Finding right home for oil and gas revenue
HARRISBURG - When the revenue collected from oil and gas wells on state park and forest lands amounted to $4 million annually, few paid attention to how the money was spent.
This was the case for a good while following creation of the state Oil and Gas Lease Fund in 1955. The money was used to purchase state park land, develop recreational areas, restore wildlife habitat and provide flood control as well as other designated uses.
Following the start of the Marcellus Shale gas boom, the oil and gas fund saw a huge spike in rent and royalty payments from gas drillers leasing parcels on state forest land. The fund started the 2013-14 fiscal years with a balance of $87 million.
The state Department of Conservation and Natural Resources held three competitive auctions between 2008 and 2010 to lease forest land to Marcellus drillers.
Former Gov. Ed Rendell and lawmakers approved an initial transfer from the oil and gas fund to support DCNR operations in 2009, the year of the lengthy budget stalemate and a desperate search for new revenue to erase recession-triggered red ink.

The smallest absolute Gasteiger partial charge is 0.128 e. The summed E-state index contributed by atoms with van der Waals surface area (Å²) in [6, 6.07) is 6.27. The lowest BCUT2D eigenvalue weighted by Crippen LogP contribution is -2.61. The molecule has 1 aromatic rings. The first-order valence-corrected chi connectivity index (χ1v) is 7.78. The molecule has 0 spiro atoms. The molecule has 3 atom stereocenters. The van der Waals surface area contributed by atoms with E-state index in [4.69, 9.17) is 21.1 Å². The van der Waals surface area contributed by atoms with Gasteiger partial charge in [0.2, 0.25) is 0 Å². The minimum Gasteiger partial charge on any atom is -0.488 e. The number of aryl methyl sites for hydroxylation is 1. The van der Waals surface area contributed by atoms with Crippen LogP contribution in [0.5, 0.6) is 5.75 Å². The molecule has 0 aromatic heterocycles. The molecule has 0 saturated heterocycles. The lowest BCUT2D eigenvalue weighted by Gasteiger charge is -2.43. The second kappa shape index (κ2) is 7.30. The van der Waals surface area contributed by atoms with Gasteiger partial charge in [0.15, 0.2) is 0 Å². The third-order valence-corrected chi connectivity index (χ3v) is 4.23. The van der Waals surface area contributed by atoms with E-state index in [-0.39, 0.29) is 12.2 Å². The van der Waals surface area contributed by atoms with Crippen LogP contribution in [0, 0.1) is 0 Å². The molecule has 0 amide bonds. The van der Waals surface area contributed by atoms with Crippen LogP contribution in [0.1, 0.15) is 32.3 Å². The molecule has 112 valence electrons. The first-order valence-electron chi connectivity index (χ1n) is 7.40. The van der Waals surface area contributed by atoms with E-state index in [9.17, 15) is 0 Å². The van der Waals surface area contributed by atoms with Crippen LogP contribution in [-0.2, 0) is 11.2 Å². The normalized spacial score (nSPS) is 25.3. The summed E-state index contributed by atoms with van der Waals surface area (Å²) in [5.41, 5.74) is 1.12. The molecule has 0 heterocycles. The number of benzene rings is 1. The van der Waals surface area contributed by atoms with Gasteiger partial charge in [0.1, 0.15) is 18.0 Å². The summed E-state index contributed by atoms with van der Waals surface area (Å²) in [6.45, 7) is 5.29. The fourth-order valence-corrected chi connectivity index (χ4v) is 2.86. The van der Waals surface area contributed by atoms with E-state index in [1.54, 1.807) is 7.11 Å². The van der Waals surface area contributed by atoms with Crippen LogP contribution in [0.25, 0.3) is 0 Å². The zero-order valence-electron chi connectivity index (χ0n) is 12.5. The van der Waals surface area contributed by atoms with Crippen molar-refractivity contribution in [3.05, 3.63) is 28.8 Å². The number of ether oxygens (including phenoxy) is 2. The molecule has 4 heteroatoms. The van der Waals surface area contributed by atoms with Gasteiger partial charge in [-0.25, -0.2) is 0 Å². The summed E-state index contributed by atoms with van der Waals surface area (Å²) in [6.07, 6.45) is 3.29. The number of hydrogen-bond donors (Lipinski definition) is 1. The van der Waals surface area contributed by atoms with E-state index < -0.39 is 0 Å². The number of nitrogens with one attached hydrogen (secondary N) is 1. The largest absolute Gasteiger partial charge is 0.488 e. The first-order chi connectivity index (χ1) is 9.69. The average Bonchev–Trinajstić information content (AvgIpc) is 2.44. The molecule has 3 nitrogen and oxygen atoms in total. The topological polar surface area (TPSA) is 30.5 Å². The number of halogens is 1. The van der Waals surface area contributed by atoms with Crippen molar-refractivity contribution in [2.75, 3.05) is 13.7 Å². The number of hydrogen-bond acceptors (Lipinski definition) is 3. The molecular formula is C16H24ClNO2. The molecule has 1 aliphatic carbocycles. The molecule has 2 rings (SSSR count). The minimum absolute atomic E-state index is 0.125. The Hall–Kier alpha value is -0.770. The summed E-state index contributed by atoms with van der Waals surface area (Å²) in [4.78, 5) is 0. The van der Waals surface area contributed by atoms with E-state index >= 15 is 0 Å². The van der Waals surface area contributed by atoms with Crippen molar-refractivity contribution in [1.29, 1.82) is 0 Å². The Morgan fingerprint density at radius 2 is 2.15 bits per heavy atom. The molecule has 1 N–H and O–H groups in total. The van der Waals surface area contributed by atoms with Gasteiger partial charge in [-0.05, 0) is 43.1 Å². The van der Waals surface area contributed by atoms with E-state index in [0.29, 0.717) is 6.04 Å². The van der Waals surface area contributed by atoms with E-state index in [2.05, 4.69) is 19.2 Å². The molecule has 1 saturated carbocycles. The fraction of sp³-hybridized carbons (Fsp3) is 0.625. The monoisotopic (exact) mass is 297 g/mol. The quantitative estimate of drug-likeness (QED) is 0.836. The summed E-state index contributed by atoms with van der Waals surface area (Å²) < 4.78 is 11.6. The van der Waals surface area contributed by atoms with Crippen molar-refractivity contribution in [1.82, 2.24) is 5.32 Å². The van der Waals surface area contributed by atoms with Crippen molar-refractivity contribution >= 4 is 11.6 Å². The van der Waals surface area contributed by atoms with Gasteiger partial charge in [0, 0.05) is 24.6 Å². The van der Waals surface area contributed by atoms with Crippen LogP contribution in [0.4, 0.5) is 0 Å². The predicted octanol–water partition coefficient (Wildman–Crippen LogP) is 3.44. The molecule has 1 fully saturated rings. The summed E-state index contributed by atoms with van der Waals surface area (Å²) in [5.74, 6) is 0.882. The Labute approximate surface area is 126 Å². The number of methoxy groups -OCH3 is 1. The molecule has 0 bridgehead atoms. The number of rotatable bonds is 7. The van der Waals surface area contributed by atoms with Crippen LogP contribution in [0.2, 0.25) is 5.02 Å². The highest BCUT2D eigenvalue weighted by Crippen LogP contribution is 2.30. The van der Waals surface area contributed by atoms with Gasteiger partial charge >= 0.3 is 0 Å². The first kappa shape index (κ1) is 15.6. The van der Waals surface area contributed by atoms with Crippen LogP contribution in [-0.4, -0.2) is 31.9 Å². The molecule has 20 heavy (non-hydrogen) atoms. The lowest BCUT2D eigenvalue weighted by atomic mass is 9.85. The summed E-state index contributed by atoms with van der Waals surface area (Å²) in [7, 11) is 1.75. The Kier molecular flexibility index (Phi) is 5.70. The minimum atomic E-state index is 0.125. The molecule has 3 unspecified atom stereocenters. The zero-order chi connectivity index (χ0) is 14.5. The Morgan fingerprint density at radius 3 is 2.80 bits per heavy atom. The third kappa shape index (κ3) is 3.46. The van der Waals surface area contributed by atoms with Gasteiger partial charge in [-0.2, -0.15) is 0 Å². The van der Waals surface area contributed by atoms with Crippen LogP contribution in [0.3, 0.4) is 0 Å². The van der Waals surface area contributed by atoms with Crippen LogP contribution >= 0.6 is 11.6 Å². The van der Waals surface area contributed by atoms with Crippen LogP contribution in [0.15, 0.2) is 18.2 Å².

Gov. Tom Corbett has continued these transfers with tight budgets becoming the norm during a slow economic recovery. This year revenue from the oil and gas fund contributes more to support DCNR's budget than the taxpayer-built General Fund, according to the House Democratic Appropriations Committee. Drilling revenue underwrites a large share of the salaries of DCNR park rangers, foresters, lifeguards, geologists and engineers.
Also this year $20 million is being transferred from the oil and gas fund to the Marcellus Legacy Fund, a creation of the natural gas drillers impact fee law. This transfer is scheduled to increase to $35 million in fiscal 2014-15, according to the appropriations panel.
These transfers will make the oil and gas fund a point of dispute in the upcoming budget debate.
During her recent Senate confirmation hearing, DCNR Secretary Ellen Ferretti was asked by Democratic senators if the transfer creates a conflict of interest for officials charged with regulating drilling on forest land.
Ms. Ferretti responded that lawmakers approve the transfer each year and DCNR is glad to have this money in tight fiscal times.
A bill to restrict oil and gas fund revenue to conservation, recreation, dam and flood control projects is being introduced by Rep. Greg Vitali, D-166, Havertown, ranking Democrat on the House Environmental Resources and Energy Committee.
House Democratic lawmakers have suggested that oil and gas revenue should go to tackle an estimated $1 billion worth of maintenance needed for roads, bridges, dams and water systems in state parks and forests.
ROBERT SWIFT is Harrisburg bureau chief for Times-Shamrock Communications newspapers, of which The Daily/Sunday Review is a part.